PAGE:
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Civilians flee Afghan town ahead of US assault

NEAR MARJAH, Afghanistan — Cars and trucks jammed the main road out of a besieged Taliban-held town on Friday as hundreds of civilians defied militant orders and fled the area ahead of an anticipated U.S.-Afghan assault.

Tribal elders pleaded for NATO to finish the operation quickly and spare civilians — an appeal that offers some hope the townspeople will cooperate with Afghan and international forces once the Taliban are gone.

Thousands of U.S. and Afghan troops have ringed the town of Marjah in Helmand province, poised to enter the farming community, drive off the Taliban and restore government control over a major insurgent supply base and opium-poppy center 380 miles (610 kilometers) southwest of Kabul.

Once the town is secured, NATO hopes to rush in aid and restore public services in a bid to win support among the estimated 125,000 people who live in Marjah and surrounding villages.

Although the Marjah operation began weeks ago with the movement of troops, U.S. commanders have not revealed when the main attack will take place. They have signaled their intention to attack Marjah for weeks in hopes that civilians would seek shelter.

The operation, which is under NATO auspices, is the first major offensive since President Barack Obama announced last December that he was sending 30,000 reinforcements to Afghanistan, and will serve as a significant test of the new U.S. strategy for turning back the Taliban.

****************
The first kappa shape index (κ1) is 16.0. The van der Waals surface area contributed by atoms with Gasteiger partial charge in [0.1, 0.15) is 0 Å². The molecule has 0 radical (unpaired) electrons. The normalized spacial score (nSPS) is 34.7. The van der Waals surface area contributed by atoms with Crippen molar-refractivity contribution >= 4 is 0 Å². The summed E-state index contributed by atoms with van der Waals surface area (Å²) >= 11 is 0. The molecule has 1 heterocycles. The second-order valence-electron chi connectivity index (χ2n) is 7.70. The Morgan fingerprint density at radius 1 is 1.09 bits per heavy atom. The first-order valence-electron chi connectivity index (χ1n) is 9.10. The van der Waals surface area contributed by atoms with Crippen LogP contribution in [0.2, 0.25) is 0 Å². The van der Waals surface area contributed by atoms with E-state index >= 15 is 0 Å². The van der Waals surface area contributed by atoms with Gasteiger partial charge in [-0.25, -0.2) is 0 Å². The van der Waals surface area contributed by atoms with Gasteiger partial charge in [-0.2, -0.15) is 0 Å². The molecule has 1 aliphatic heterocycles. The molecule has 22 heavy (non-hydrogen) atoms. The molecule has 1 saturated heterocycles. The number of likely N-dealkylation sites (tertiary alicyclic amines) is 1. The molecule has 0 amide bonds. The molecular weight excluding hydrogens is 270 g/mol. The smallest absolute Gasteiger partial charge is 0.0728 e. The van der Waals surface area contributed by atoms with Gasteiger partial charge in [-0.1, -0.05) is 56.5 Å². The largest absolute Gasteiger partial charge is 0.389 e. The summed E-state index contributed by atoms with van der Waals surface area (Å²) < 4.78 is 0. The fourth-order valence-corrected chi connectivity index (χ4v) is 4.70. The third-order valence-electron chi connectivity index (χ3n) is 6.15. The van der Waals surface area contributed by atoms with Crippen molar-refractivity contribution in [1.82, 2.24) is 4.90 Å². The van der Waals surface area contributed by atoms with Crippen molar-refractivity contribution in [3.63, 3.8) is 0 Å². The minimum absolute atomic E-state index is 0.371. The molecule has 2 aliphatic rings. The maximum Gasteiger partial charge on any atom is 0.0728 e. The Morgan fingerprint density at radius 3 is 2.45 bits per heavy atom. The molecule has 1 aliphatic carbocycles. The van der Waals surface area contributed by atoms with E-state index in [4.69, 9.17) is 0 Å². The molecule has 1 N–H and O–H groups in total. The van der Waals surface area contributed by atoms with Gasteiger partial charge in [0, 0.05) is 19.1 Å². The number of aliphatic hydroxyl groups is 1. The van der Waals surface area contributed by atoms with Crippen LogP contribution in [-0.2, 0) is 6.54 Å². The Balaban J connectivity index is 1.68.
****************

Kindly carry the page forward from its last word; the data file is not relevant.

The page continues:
Residents told The Associated Press by telephone this week that Taliban fighters were preventing them from leaving, warning the roads were planted with land mines to slow the NATO advance.

Nevertheless, the road between Marjah and the provincial capital of Lashkar Gah, 20 miles (30 kilometers) to the northeast, was jammed Friday with hundreds of cars and trucks filled with people fleeing ahead of the assault. Many said they had to leave quickly and secretly to avoid recrimination from Taliban commanders.

Some said they slipped out of town when Taliban commanders weren't watching.

"We were not allowed to come here. We haven't brought any of our belongings; we just tried to get ourselves out," said Bibi Gul, an elderly woman in a black headscarf who arrived in nearby Lashkar Gah with three of her sons. She left three more sons behind in Marjah.

Police searched the vehicles for any signs of militants, in one case prodding bales of cotton with a metal rod in search of hidden weapons.

"They don't allow families to leave," Marjah resident Qari Mohammad Nabi said of the Taliban. "The families can only leave the village when they are not seen leaving."

Provincial spokesman Daoud Ahmadi said about 450 families — an estimated 2,700 people — had already sought refuge in Lashkar Gah. Most moved in with relatives but more than 100 were being sheltered by the government, he said.

Ahmadi said the local government was prepared to shelter 7,000 families in nearby towns, providing them with food, blankets and dishes.

In advance of the attack, Afghan officials urged community leaders in Marjah to use their influence to persuade the Taliban to lay down their weapons and avoid a bloodbath. In return, the officials promised to improve the lives of the people there.